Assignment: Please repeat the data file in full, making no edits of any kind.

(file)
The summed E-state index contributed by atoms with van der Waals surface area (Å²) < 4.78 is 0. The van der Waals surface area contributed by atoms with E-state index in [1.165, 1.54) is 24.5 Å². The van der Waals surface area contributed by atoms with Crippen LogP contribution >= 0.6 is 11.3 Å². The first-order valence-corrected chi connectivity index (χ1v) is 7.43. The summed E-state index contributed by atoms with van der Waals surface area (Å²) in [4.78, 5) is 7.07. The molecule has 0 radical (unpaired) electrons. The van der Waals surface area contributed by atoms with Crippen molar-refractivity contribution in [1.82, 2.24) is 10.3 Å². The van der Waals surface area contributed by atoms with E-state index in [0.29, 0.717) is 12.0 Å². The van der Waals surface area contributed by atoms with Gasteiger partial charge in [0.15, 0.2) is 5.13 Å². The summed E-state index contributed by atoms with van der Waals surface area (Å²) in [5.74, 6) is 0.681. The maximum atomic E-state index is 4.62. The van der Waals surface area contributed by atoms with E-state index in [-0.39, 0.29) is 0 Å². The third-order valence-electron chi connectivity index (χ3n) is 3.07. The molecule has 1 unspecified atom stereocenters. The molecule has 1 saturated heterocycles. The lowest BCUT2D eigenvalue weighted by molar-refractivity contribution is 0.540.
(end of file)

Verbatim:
The summed E-state index contributed by atoms with van der Waals surface area (Å²) < 4.78 is 0. The van der Waals surface area contributed by atoms with E-state index in [1.165, 1.54) is 24.5 Å². The van der Waals surface area contributed by atoms with Crippen LogP contribution >= 0.6 is 11.3 Å². The first-order valence-corrected chi connectivity index (χ1v) is 7.43. The summed E-state index contributed by atoms with van der Waals surface area (Å²) in [4.78, 5) is 7.07. The molecule has 0 radical (unpaired) electrons. The van der Waals surface area contributed by atoms with Crippen molar-refractivity contribution in [1.82, 2.24) is 10.3 Å². The van der Waals surface area contributed by atoms with E-state index in [0.29, 0.717) is 12.0 Å². The van der Waals surface area contributed by atoms with Gasteiger partial charge in [0.15, 0.2) is 5.13 Å². The summed E-state index contributed by atoms with van der Waals surface area (Å²) in [5.74, 6) is 0.681. The maximum atomic E-state index is 4.62. The van der Waals surface area contributed by atoms with E-state index in [-0.39, 0.29) is 0 Å². The third-order valence-electron chi connectivity index (χ3n) is 3.07. The molecule has 1 unspecified atom stereocenters. The molecule has 1 saturated heterocycles. The lowest BCUT2D eigenvalue weighted by molar-refractivity contribution is 0.540.